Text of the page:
Boeing 737 MAX set to arrive in China on Saturday ahead of simulator test, test flight
- Boeing’s 737 MAX remains grounded in China, where trade tensions between Washington and Beijing have cut off sales for years
- Some 30 airlines and 175 countries have allowed the 737 MAX to return following a nearly two year safety ban after crashes five months apart killed 346 people
A Boeing 737 MAX jet departed the United States for China on Wednesday to conduct a flight test as part of efforts to gain approval in the vital travel market following two fatal crashes, people familiar with the matter said.
Flight-tracking site FlightRadar24 showed a 737 MAX 7 test plane taking off from Boeing Field near Seattle at 8.17am local time. It landed in John Rodgers Field outside Honolulu nearly 5.5 hours later to complete the first leg of its trip across the Pacific.
The test plane, which lacks the range for a direct flight, is expected to arrive at Shanghai’s Pudong International Airport on Saturday, ahead of a simulator test on Sunday and if all goes well a first test flight in China on Wednesday, one of the people said.
The sources declined to be named because they were not authorised to speak publicly about the matter.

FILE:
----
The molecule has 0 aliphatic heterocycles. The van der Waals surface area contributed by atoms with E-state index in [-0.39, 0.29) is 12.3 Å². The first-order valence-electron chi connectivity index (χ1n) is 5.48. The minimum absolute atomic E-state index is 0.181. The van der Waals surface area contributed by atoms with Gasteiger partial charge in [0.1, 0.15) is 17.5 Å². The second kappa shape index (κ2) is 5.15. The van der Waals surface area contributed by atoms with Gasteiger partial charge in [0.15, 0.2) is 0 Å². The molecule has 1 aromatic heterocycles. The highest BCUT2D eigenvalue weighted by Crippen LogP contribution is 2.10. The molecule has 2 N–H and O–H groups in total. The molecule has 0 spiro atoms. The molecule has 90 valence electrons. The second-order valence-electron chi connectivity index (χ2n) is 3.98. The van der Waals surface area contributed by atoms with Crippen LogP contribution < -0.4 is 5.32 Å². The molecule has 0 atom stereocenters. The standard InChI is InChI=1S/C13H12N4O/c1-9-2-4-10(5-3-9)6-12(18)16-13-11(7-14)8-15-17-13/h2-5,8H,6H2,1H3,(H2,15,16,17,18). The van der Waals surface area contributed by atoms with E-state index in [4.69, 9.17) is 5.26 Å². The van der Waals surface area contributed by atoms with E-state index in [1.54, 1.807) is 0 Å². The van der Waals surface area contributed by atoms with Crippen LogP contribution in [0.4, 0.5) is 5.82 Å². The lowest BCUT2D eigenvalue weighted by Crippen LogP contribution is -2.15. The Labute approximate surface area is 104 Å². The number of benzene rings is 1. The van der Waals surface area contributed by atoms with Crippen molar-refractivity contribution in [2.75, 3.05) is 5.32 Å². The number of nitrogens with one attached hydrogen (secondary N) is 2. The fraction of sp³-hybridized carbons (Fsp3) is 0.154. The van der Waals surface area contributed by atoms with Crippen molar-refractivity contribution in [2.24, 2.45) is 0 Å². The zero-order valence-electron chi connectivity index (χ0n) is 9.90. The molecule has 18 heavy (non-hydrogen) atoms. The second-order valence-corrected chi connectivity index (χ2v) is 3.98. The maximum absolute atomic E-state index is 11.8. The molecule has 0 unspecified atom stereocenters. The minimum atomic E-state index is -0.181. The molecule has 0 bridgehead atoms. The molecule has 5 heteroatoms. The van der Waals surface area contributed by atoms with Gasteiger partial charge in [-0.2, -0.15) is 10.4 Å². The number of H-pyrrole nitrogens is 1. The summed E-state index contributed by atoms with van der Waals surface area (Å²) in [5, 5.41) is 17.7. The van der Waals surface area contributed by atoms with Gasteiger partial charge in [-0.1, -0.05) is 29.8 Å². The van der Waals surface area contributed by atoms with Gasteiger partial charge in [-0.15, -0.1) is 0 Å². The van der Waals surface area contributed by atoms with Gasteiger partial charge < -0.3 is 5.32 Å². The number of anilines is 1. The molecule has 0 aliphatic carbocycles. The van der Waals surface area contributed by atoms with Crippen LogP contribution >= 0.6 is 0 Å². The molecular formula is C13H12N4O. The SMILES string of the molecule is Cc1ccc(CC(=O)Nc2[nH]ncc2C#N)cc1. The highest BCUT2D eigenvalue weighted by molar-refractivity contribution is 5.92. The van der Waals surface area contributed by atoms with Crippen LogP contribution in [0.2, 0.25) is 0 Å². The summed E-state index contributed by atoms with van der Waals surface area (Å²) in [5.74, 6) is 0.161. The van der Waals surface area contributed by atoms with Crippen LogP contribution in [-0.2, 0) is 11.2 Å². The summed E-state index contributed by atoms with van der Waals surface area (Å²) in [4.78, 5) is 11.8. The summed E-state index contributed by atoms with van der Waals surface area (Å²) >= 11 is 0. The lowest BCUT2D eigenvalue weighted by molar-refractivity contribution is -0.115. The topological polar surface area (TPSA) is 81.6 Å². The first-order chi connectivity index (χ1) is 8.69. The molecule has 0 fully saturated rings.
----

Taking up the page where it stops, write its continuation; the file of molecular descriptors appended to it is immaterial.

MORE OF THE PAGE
A Boeing official declined to comment on the flight and referred questions to regulators.
“Boeing continues to work with global regulators as they complete their validation processes to better understand enhancements to the airplane,” the official said.
Civil Aviation Administration of China did not respond immediately to a request for comment
Some 30 airlines and 175 countries have allowed the 737 MAX to return to service following a nearly two year safety ban after crashes five months apart killed 346 people, plunging Boeing into a financial crisis long-since compounded by the global coronavirus pandemic.
Boeing 737 MAX resumes passenger flights in the US after 2-year suspension
Before the 737 MAX was grounded in March 2019 after a second fatal crash, Boeing was selling one quarter of the planes it built annually to China buyers.
For years, simmering geopolitical tensions between Washington and Beijing have caused uncertainty.
Industry sources have also cautioned that the worsening coronavirus pandemic situation in China may delay the planned testing.